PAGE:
Don’t Stop Believin’: Everyman’s Journey
A pretty standard rock documentary, Ramona Diaz’s look at Filipino cover band singer Arnel Pineda’s unlikely rise to become the lead singer of the established rock band Journey hits all the standard inspirational movie beats, and somewhat unwittingly paints the band itself in a less than flattering light.
Overcoming poverty as a child and addiction and rejection as an adult, Pineda was discovered by band member Neal Schon on YouTube (from a video uploaded by a fan from an internet cafe) and asked to come in to help them cut a new album. Diaz looks at the diverging paths of Pineda and the band and how they came fatefully together.
To Pineda’s credit, he seems like an eminently likeable and down to Earth dude, and his ability to mimic former lead singer Steve Perry is uncanny. Even the way he deals with the racism and criticism sent his way is refreshing. Unfortunately, there’s maybe only an hour of really interesting or relevant material in this bloated 115 minute doc, and most of it comes from the rest of the band being almost insufferably self-aggrandizing. It’s patently obvious that the rest of the band is merely using Arnel to keep the cheques coming in and the nostalgia train rolling on rather than evolving as serious artists. Their joy for performing seems genuine, but to hear how they made their first million or bemoaning the state of the economy and how grateful they are their fans still spend (more likely than not exorbitant amounts of) money to see them sours what could have been a decent enough underdog story. When the obvious dollar sign in the room is ignored like an invisible elephant, it’s hard to take the band seriously, regardless of how genuine their new frontman may be. (Andrew Parker)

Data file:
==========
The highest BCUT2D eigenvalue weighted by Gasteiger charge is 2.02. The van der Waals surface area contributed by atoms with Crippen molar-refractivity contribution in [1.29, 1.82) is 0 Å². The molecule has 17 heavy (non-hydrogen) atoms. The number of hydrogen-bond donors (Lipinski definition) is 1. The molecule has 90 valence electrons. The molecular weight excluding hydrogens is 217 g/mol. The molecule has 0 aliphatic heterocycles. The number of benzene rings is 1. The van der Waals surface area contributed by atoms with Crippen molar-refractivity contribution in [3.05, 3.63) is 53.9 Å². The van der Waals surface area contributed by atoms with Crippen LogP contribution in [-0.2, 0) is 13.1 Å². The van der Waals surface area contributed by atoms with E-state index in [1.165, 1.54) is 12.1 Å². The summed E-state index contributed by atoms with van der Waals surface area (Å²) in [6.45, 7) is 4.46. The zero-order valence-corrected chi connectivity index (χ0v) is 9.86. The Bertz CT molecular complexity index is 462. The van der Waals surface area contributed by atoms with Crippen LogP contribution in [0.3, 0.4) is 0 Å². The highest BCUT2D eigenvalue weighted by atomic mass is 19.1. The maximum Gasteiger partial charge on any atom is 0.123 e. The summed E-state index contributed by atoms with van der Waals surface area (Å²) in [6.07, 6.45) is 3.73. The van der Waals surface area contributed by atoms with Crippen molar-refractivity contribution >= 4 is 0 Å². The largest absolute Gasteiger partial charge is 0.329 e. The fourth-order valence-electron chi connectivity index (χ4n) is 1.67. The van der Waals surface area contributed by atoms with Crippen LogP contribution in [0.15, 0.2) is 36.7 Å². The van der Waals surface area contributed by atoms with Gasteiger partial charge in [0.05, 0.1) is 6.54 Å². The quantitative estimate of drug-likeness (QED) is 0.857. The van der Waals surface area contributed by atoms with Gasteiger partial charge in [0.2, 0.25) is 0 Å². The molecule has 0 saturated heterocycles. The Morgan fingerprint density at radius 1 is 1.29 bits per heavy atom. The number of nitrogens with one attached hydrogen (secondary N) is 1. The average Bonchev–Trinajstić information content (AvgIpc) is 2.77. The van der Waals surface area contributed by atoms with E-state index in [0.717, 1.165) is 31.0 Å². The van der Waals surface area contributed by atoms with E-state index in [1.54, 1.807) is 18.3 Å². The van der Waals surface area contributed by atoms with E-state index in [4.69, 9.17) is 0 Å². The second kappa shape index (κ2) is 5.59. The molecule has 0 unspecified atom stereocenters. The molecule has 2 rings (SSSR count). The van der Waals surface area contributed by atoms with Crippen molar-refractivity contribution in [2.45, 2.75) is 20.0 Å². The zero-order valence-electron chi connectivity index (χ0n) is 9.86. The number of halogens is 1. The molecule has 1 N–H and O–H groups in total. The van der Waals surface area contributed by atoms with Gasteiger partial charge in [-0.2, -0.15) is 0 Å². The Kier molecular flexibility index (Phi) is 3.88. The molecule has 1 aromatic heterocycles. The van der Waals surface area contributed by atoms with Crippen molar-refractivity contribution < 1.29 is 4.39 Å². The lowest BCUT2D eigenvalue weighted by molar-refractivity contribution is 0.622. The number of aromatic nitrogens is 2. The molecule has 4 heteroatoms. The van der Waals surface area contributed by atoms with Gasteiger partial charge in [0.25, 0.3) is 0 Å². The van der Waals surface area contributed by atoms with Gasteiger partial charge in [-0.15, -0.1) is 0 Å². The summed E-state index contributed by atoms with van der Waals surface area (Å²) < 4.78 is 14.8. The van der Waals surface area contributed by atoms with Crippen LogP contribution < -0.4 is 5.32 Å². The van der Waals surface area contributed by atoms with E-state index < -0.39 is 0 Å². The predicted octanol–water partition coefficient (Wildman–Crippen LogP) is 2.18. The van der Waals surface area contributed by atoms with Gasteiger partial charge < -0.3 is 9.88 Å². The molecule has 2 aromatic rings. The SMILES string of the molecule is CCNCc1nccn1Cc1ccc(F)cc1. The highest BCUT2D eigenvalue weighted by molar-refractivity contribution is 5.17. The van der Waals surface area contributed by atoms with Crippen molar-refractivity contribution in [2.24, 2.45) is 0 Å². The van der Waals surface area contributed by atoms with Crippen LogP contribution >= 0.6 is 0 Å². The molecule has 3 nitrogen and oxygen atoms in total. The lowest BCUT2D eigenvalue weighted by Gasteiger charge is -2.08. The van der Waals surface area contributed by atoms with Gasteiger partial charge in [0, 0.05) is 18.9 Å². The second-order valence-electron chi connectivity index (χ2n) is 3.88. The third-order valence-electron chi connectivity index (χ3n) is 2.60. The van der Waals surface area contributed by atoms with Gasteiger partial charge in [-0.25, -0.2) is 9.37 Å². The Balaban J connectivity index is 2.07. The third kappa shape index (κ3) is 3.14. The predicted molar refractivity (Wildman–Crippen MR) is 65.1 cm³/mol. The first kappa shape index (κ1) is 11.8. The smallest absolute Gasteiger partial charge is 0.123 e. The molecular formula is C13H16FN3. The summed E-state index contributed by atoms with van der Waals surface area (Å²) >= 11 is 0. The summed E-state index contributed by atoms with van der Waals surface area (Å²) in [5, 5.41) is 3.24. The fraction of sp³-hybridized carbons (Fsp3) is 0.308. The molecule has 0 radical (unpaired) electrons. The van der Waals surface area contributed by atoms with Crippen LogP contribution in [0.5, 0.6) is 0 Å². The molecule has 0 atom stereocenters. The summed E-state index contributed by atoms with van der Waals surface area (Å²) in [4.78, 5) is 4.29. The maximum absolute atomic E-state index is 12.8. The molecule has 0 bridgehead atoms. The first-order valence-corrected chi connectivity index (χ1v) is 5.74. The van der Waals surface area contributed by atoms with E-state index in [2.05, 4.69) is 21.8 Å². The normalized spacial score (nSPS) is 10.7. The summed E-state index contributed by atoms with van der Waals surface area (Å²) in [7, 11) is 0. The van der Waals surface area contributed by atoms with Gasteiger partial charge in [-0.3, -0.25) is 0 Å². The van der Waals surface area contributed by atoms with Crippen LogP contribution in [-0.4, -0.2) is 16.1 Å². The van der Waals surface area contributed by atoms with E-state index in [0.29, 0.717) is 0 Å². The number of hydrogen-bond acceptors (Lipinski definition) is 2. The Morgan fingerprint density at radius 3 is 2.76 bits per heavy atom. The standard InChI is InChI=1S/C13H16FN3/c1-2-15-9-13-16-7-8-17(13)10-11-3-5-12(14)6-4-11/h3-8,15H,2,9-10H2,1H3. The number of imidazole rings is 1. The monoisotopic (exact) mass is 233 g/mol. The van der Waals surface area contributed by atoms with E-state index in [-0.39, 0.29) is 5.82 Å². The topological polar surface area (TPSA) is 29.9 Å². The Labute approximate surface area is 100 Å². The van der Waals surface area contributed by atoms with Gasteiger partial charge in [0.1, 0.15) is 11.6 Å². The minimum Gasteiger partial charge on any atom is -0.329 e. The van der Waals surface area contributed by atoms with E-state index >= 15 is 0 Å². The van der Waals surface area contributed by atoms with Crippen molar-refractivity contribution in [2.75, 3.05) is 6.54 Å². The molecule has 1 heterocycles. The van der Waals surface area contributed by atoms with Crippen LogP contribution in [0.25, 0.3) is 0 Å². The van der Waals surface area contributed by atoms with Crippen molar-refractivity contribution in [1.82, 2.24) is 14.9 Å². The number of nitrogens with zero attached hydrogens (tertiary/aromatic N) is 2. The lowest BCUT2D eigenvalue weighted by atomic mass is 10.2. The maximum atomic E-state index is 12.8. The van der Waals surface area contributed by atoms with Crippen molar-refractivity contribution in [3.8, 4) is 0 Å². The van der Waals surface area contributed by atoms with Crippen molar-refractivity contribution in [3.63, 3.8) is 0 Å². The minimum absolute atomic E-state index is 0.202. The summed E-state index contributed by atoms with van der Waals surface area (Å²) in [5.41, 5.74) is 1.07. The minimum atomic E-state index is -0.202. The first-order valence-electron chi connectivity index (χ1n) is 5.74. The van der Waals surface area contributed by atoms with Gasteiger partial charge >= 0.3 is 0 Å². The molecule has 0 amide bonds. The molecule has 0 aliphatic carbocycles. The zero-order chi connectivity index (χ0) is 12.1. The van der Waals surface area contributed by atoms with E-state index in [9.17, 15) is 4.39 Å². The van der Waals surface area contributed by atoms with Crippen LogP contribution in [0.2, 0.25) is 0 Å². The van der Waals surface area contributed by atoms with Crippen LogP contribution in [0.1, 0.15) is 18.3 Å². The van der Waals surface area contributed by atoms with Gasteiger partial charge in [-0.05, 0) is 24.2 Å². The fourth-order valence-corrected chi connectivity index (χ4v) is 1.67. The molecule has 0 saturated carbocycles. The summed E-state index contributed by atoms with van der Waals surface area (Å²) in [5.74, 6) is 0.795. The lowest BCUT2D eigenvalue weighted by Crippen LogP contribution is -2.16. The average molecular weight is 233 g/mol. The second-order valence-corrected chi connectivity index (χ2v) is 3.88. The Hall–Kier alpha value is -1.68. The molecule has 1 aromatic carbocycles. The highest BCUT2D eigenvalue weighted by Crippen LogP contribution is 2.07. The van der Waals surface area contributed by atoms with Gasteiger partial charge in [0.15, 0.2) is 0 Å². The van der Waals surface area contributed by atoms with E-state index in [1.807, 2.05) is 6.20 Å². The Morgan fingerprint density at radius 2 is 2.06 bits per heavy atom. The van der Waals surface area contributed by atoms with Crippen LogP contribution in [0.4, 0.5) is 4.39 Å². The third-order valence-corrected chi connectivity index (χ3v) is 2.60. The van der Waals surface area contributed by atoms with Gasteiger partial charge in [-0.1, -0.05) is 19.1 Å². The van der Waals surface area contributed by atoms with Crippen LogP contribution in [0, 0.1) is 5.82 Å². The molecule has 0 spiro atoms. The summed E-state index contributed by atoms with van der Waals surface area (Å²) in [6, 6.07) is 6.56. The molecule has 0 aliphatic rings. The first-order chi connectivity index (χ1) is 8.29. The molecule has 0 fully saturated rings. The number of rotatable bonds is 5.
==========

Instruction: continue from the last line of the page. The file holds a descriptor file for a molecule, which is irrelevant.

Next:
Saturday, November 9th, The Royal, 7:00pm
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